- Treatment of New Acroyogis. New community members are our future. Treat them with kindness and a spirit of inclusion, and if you’re qualified, consider teaching them a thing or two. Please only teach a level of acro they can fully understand, participate in as a partner, and for which they can provide informed consent. Remember they will often attempt this material later without you, so don’t show them things way out of their skill level.
Even the most basic acro is a multi-person activity, so building and maintaining relationships with one another is key to what we do. Refining these skills can be a lifetime practice, but here’s a non-exhaustive list to help you get started.
- Acro is a close activity. Be clean! (But stay away from heavily-scented products.)
- Trim your nails! Fingers and toes!
- Breath matters. Just sayin’.
- Tie back long hair.
- You’ll get sweaty. Make good use of a towel. Consider lying on one when you L-base.
- Lotions, sunscreens, and massage oils make you slippery, so avoid them if you’re going to be doing acro.
- Bases: Take good care of your feet. You’ll be amazed what a difference a simple foot file and a little lotion can make. Your flyers will thank you.
- Baggy clothing, untucked shirts, and pockets can hook fingers and toes. Snug, non-slippery, movement-friendly clothing is best.
- Jewelry can snag or cut yourself or your partner, compromise grip, and also get broken. It’s best to leave it at home.
- Gonna wear tights? Make sure they’re completely opaque, even when stretched. Trust us on this one.
- Communication and Empathy
- Be in the moment with your partner. When you let the connection become secondary to the technique you’re trying to nail, the photo you’re trying to get, or the person you’d rather be playing with, you’re robbing both of you of the rich experience you could be having.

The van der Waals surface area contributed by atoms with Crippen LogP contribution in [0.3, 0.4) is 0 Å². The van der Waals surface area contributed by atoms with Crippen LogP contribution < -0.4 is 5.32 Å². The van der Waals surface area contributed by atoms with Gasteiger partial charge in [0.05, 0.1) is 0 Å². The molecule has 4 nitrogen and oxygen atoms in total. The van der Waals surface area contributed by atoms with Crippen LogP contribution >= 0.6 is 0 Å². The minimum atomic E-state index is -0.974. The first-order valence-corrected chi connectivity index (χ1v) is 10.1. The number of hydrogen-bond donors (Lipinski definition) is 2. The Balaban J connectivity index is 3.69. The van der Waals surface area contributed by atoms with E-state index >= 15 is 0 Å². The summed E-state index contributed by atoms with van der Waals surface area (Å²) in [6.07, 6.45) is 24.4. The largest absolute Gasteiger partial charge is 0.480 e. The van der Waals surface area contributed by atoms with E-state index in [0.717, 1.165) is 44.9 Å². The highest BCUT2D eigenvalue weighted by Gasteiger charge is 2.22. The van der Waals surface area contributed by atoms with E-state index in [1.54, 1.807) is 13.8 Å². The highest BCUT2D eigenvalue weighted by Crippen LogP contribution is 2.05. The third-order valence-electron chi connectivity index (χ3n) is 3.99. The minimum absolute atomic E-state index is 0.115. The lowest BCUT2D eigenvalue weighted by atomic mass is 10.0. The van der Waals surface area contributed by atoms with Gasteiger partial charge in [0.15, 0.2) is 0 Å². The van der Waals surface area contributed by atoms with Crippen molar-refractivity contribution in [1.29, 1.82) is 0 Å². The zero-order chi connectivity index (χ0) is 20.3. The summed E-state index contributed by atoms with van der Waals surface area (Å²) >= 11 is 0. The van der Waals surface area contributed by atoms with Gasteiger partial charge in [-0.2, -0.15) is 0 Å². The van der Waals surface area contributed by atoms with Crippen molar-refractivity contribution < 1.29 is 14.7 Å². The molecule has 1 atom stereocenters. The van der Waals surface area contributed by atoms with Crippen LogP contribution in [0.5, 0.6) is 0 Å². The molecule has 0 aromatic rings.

- You won’t be able to do everything you know with every partner, but you can find an interesting and fun way to play with almost anyone. Look past your expectations – who knows what you might discover!
- Stay away from comments about weight, size, or ability. Focus on what you can do together, and build from there.
- Be especially mindful of uneven power dynamics, and don’t use them to push people into material and situations to which they’d having trouble saying “no”.
- Use your words. Be kind, and think about the long-term impact of what you say. If you don’t feel you’re being listened to, don’t be afraid to firmly speak your truth.
- Learn to gracefully receive a “no”. The best response is a smiling “Okay”, and an invitation to find something that works for the both of you, or an open invitation to play another time.
- Stay away from giving “firehose feedback”, especially when it’s full of the word “you”: “You’re doing this wrong, and that wrong, and you should be doing this other thing.” Reshape this into smaller discussions, and ask what you can do together to help things.
- Listen to what your partner’s body is telling you. If their words are saying “yes” but their body is saying “no”, it’s best to err on the side of caution.
Can’t get enough? Check out our blog post: Teamwork & Responsibility in Acro.